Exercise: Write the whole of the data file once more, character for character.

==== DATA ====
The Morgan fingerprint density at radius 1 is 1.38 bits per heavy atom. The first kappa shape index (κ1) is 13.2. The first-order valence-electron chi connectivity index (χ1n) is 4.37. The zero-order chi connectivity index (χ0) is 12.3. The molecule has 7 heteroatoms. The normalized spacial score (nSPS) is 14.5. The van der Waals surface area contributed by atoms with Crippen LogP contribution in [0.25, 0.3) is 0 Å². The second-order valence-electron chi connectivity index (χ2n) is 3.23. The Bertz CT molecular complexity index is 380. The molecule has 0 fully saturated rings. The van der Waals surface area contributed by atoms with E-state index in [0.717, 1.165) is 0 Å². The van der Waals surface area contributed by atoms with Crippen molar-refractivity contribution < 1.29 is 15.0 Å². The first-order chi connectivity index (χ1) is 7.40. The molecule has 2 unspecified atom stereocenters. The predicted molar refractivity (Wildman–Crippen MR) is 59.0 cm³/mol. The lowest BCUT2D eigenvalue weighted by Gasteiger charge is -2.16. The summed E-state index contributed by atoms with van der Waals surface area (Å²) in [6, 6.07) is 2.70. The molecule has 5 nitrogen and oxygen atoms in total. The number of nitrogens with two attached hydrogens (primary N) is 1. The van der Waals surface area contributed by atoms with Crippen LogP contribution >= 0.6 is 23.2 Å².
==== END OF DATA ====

The Morgan fingerprint density at radius 1 is 1.38 bits per heavy atom. The first kappa shape index (κ1) is 13.2. The first-order valence-electron chi connectivity index (χ1n) is 4.37. The zero-order chi connectivity index (χ0) is 12.3. The molecule has 7 heteroatoms. The normalized spacial score (nSPS) is 14.5. The van der Waals surface area contributed by atoms with Crippen LogP contribution in [0.25, 0.3) is 0 Å². The second-order valence-electron chi connectivity index (χ2n) is 3.23. The Bertz CT molecular complexity index is 380. The molecule has 0 fully saturated rings. The van der Waals surface area contributed by atoms with E-state index in [0.717, 1.165) is 0 Å². The van der Waals surface area contributed by atoms with Crippen molar-refractivity contribution < 1.29 is 15.0 Å². The first-order chi connectivity index (χ1) is 7.40. The molecule has 2 unspecified atom stereocenters. The predicted molar refractivity (Wildman–Crippen MR) is 59.0 cm³/mol. The lowest BCUT2D eigenvalue weighted by Gasteiger charge is -2.16. The summed E-state index contributed by atoms with van der Waals surface area (Å²) in [6, 6.07) is 2.70. The molecule has 5 nitrogen and oxygen atoms in total. The number of nitrogens with two attached hydrogens (primary N) is 1. The van der Waals surface area contributed by atoms with Crippen LogP contribution >= 0.6 is 23.2 Å².